Injection moulding can do almost anything. This technology, created in the 1940s and constantly refined, allows for incredible flexibility in product design and has effectively revolutionised mass production.
Injection moulding is the process of forcing molten materials into a mould or die. The material is then cooled, the finished result taking on the physical characteristics of the mould’s cavity or hollow. This process is used for almost every plastic product that you will encounter on an everyday basis.Everything from the cap of your soft drink bottle to the dashboard of your car has been created through the injection moulding process. Even the plastic components that make up the computer that you’re using right now have been injection moulded.
There are a variety of materials that are compatible with injection moulding – from plastics to metals; almost anything that can be made malleable. The machine types vary in size, shape and running costs, allowing for a huge range of customisation. As with most items manufactured in mass quantities, plastic or metal products can be made in the same mould time and time again, meaning the cost of creating the mould is spread over the total number of items created. This allows items like coat hangers, toys and DVD cases to be produced for little more than the cost of the materials, whereas limited-run products, such as vinyl toys or custom-created art pieces will cost a lot more per unit.
You will find injection moulded products everywhere. The next time you buy a children’s meal from a fast food restaurant, you will likely find a toy comes with it. The cost of producing that toy will be very small as hundreds of thousands of the exact same toy have been created using the same plastic moulding shape (not to mention the cheaper materials). It may seem incongruous, but artists and designers take advantage of the same technology, using the process to create custom moulds. These one-off products will cost a lot more than the per-unit price of creating, say, one hundred from the same mould.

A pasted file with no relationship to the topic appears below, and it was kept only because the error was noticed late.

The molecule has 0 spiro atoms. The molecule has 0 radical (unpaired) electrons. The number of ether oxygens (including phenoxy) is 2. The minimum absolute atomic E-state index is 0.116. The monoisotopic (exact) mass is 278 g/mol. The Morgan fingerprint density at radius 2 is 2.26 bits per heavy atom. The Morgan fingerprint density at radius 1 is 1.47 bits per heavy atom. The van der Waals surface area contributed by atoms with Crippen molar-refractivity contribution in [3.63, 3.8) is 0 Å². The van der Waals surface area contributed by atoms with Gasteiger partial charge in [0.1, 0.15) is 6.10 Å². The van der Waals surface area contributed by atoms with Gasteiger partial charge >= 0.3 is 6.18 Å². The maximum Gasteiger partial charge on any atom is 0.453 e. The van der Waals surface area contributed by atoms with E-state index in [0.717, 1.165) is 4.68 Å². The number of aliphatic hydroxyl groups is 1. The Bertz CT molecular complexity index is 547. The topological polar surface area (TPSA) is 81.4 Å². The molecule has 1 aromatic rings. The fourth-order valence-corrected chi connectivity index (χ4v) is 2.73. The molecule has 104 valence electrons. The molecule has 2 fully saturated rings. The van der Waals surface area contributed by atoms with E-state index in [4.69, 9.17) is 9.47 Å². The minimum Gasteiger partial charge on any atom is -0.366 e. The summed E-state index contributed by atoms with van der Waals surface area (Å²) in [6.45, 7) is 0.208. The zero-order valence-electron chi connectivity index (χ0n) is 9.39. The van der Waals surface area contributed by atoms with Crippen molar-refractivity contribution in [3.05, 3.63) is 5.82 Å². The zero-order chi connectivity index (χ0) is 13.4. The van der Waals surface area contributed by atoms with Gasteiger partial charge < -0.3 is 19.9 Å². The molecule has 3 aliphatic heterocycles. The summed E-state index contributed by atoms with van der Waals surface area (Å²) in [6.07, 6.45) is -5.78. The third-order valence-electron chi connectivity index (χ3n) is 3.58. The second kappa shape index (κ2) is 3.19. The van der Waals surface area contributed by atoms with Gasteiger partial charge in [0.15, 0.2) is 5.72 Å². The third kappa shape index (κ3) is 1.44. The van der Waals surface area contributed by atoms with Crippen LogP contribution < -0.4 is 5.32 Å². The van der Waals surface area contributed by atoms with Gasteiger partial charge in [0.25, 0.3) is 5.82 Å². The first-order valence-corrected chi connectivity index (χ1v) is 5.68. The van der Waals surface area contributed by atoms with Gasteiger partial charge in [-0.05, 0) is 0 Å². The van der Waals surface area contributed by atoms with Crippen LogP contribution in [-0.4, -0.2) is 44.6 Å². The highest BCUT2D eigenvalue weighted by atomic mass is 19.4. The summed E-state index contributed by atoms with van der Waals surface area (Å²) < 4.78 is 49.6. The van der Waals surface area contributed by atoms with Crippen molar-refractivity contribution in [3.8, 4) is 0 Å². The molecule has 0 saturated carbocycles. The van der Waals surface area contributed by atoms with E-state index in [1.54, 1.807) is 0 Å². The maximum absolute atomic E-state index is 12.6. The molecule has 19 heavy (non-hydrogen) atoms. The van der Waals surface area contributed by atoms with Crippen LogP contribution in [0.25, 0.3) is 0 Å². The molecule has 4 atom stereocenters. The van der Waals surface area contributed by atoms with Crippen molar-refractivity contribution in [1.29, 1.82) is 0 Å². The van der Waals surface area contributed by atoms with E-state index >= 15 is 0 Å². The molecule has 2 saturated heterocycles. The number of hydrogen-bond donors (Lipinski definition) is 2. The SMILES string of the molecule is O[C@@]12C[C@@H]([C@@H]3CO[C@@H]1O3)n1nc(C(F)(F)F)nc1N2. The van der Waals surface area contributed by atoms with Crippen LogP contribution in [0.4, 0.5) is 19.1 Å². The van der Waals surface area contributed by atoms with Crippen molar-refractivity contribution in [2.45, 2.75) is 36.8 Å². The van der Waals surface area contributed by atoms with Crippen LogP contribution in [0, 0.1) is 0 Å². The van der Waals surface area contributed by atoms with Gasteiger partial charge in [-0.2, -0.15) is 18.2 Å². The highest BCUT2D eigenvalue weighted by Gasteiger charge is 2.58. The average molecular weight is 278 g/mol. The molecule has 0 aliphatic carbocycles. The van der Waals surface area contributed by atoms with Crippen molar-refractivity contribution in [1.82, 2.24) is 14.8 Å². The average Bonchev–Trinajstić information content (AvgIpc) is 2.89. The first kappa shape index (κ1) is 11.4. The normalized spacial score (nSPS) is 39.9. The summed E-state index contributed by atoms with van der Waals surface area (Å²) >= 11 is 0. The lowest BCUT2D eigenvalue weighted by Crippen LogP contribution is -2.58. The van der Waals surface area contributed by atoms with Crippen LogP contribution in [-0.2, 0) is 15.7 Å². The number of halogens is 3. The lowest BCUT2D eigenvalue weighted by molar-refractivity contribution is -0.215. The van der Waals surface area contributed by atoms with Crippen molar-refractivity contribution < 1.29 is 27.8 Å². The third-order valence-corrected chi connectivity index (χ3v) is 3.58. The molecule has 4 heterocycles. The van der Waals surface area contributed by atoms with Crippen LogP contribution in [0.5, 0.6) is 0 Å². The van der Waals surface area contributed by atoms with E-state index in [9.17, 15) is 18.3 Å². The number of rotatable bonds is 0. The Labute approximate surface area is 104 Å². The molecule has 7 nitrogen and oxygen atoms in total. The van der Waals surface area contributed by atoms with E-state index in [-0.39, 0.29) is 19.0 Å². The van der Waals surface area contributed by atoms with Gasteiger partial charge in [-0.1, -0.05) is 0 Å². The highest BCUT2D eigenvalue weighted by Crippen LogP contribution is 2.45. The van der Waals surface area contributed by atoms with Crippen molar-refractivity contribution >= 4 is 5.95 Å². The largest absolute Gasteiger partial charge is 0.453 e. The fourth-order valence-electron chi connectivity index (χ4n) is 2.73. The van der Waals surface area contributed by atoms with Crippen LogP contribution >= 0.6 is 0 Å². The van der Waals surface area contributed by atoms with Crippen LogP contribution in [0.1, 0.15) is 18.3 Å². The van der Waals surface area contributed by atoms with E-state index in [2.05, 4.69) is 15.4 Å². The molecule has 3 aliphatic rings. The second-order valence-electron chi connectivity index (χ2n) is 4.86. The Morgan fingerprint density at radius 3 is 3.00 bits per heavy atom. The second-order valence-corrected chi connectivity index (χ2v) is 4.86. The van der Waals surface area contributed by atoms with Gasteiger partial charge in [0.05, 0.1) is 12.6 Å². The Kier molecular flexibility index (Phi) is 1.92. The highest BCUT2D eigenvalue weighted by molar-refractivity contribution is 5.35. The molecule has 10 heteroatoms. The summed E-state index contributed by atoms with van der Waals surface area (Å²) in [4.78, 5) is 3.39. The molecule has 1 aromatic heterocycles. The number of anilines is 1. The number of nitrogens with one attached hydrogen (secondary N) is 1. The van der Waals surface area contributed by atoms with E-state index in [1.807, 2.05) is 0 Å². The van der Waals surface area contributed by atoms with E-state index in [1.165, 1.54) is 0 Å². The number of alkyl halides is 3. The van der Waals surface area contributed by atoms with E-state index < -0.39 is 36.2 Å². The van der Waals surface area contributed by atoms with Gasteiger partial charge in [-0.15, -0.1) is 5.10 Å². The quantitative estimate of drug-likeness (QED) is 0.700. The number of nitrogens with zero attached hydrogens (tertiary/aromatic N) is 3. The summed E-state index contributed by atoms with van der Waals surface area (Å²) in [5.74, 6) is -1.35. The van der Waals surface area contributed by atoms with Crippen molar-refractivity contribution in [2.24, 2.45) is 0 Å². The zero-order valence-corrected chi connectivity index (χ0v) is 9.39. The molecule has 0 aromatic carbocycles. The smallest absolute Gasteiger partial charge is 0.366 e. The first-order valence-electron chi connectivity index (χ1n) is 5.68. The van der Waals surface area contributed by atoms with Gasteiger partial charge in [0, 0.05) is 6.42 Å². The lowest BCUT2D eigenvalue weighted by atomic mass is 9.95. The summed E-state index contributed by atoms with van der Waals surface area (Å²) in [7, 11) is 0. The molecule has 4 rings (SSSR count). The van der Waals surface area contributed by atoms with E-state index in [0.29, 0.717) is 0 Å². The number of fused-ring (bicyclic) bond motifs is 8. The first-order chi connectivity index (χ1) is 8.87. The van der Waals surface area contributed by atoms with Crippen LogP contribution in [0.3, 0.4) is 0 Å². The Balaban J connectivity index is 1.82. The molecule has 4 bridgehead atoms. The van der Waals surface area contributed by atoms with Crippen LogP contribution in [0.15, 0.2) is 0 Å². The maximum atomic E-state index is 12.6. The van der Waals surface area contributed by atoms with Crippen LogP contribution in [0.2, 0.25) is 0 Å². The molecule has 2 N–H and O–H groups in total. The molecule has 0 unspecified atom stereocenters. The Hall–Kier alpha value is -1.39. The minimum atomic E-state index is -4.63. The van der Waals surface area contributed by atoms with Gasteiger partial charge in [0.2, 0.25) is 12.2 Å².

There are limitations to injection moulding. The nature of the process demands that only one whole, solid piece be created at one time. Designers and manufacturers get around this problem by altering their product design to these limitations. For instance, a toy plastic car will have two moulds for each half of the outside shell and perhaps another mould that will detail the inside, such as seats, dashboard and steering wheel. Injection moulding is so ingrained in our society that the limitations of it are not even considered limitations. If something cannot be created using this moulding, there are very little options available, save carving the object by hand (a laborious task if you’re to create thousands of items exactly the same).
Injection moulding is versatile and a very necessary part of modern society. Able to create almost anything – functional or aesthetically pleasing – it broadens the horizons of tradesmen, artists, designers and everyday people. In short, injection moulding can create almost anything.
Post time: 01-01-2017